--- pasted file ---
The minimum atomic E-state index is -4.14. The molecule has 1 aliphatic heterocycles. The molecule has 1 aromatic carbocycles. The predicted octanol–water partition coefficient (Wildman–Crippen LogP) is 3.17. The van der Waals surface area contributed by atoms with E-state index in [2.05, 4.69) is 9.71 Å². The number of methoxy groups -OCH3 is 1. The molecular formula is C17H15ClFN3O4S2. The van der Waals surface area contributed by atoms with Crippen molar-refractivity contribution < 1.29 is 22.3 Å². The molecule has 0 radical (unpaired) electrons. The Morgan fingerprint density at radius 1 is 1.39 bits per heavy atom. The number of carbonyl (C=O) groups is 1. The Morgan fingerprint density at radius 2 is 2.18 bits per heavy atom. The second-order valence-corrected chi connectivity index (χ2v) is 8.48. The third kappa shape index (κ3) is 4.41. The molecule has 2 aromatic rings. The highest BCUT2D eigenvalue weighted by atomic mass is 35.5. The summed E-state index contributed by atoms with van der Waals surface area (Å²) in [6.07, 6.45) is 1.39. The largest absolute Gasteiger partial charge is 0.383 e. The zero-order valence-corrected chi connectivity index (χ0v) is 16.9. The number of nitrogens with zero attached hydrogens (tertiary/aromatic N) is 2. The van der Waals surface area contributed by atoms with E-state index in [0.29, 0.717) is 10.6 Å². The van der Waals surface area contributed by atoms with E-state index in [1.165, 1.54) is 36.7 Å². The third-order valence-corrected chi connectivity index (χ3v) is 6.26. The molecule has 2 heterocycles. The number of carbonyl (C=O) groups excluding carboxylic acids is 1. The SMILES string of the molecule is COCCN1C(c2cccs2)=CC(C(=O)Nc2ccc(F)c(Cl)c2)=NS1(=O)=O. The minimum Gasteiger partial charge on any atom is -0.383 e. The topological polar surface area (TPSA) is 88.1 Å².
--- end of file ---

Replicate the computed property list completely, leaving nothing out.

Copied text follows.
The minimum atomic E-state index is -4.14. The molecule has 1 aliphatic heterocycles. The molecule has 1 aromatic carbocycles. The predicted octanol–water partition coefficient (Wildman–Crippen LogP) is 3.17. The van der Waals surface area contributed by atoms with E-state index in [2.05, 4.69) is 9.71 Å². The number of methoxy groups -OCH3 is 1. The molecular formula is C17H15ClFN3O4S2. The van der Waals surface area contributed by atoms with Crippen molar-refractivity contribution < 1.29 is 22.3 Å². The molecule has 0 radical (unpaired) electrons. The Morgan fingerprint density at radius 1 is 1.39 bits per heavy atom. The number of carbonyl (C=O) groups is 1. The Morgan fingerprint density at radius 2 is 2.18 bits per heavy atom. The second-order valence-corrected chi connectivity index (χ2v) is 8.48. The third kappa shape index (κ3) is 4.41. The molecule has 2 aromatic rings. The highest BCUT2D eigenvalue weighted by atomic mass is 35.5. The summed E-state index contributed by atoms with van der Waals surface area (Å²) in [6.07, 6.45) is 1.39. The largest absolute Gasteiger partial charge is 0.383 e. The zero-order valence-corrected chi connectivity index (χ0v) is 16.9. The number of nitrogens with zero attached hydrogens (tertiary/aromatic N) is 2. The van der Waals surface area contributed by atoms with E-state index in [0.29, 0.717) is 10.6 Å². The van der Waals surface area contributed by atoms with E-state index in [1.165, 1.54) is 36.7 Å². The third-order valence-corrected chi connectivity index (χ3v) is 6.26. The molecule has 2 heterocycles. The number of carbonyl (C=O) groups excluding carboxylic acids is 1. The SMILES string of the molecule is COCCN1C(c2cccs2)=CC(C(=O)Nc2ccc(F)c(Cl)c2)=NS1(=O)=O. The minimum Gasteiger partial charge on any atom is -0.383 e. The topological polar surface area (TPSA) is 88.1 Å².